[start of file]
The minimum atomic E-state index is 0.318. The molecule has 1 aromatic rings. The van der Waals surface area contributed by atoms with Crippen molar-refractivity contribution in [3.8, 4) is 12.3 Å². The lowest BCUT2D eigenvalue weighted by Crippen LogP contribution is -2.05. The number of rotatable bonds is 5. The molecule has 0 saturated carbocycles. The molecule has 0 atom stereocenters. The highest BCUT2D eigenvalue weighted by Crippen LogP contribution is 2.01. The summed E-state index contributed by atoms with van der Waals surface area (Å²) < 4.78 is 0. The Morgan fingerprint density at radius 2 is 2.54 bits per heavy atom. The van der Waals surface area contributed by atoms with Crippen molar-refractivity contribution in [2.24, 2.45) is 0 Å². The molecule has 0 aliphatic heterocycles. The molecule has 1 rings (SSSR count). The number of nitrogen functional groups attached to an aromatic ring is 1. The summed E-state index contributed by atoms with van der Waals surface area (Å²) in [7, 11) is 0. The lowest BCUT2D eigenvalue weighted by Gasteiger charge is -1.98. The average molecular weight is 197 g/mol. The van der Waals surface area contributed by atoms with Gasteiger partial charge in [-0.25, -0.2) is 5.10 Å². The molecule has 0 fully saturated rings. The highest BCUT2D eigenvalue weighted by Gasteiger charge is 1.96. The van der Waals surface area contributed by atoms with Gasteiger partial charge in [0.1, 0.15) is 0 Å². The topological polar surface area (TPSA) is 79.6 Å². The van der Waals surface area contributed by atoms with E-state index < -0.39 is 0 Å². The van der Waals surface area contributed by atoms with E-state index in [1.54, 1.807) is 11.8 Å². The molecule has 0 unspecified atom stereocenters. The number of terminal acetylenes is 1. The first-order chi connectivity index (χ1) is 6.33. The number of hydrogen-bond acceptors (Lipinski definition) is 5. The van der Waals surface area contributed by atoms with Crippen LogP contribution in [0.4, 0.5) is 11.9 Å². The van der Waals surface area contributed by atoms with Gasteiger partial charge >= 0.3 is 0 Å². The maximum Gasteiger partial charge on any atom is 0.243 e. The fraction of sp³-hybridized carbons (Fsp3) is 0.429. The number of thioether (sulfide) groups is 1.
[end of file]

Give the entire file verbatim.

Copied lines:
The minimum atomic E-state index is 0.318. The molecule has 1 aromatic rings. The van der Waals surface area contributed by atoms with Crippen molar-refractivity contribution in [3.8, 4) is 12.3 Å². The lowest BCUT2D eigenvalue weighted by Crippen LogP contribution is -2.05. The number of rotatable bonds is 5. The molecule has 0 saturated carbocycles. The molecule has 0 atom stereocenters. The highest BCUT2D eigenvalue weighted by Crippen LogP contribution is 2.01. The summed E-state index contributed by atoms with van der Waals surface area (Å²) < 4.78 is 0. The Morgan fingerprint density at radius 2 is 2.54 bits per heavy atom. The van der Waals surface area contributed by atoms with Crippen molar-refractivity contribution in [2.24, 2.45) is 0 Å². The molecule has 0 aliphatic heterocycles. The molecule has 1 rings (SSSR count). The number of nitrogen functional groups attached to an aromatic ring is 1. The summed E-state index contributed by atoms with van der Waals surface area (Å²) in [7, 11) is 0. The lowest BCUT2D eigenvalue weighted by Gasteiger charge is -1.98. The average molecular weight is 197 g/mol. The van der Waals surface area contributed by atoms with Gasteiger partial charge in [-0.25, -0.2) is 5.10 Å². The molecule has 0 fully saturated rings. The highest BCUT2D eigenvalue weighted by Gasteiger charge is 1.96. The van der Waals surface area contributed by atoms with Gasteiger partial charge in [0.1, 0.15) is 0 Å². The topological polar surface area (TPSA) is 79.6 Å². The van der Waals surface area contributed by atoms with E-state index < -0.39 is 0 Å². The van der Waals surface area contributed by atoms with E-state index in [1.54, 1.807) is 11.8 Å². The molecule has 0 unspecified atom stereocenters. The number of terminal acetylenes is 1. The first-order chi connectivity index (χ1) is 6.33. The number of hydrogen-bond acceptors (Lipinski definition) is 5. The van der Waals surface area contributed by atoms with Crippen LogP contribution in [0.4, 0.5) is 11.9 Å². The van der Waals surface area contributed by atoms with Gasteiger partial charge >= 0.3 is 0 Å². The maximum Gasteiger partial charge on any atom is 0.243 e. The fraction of sp³-hybridized carbons (Fsp3) is 0.429. The number of thioether (sulfide) groups is 1.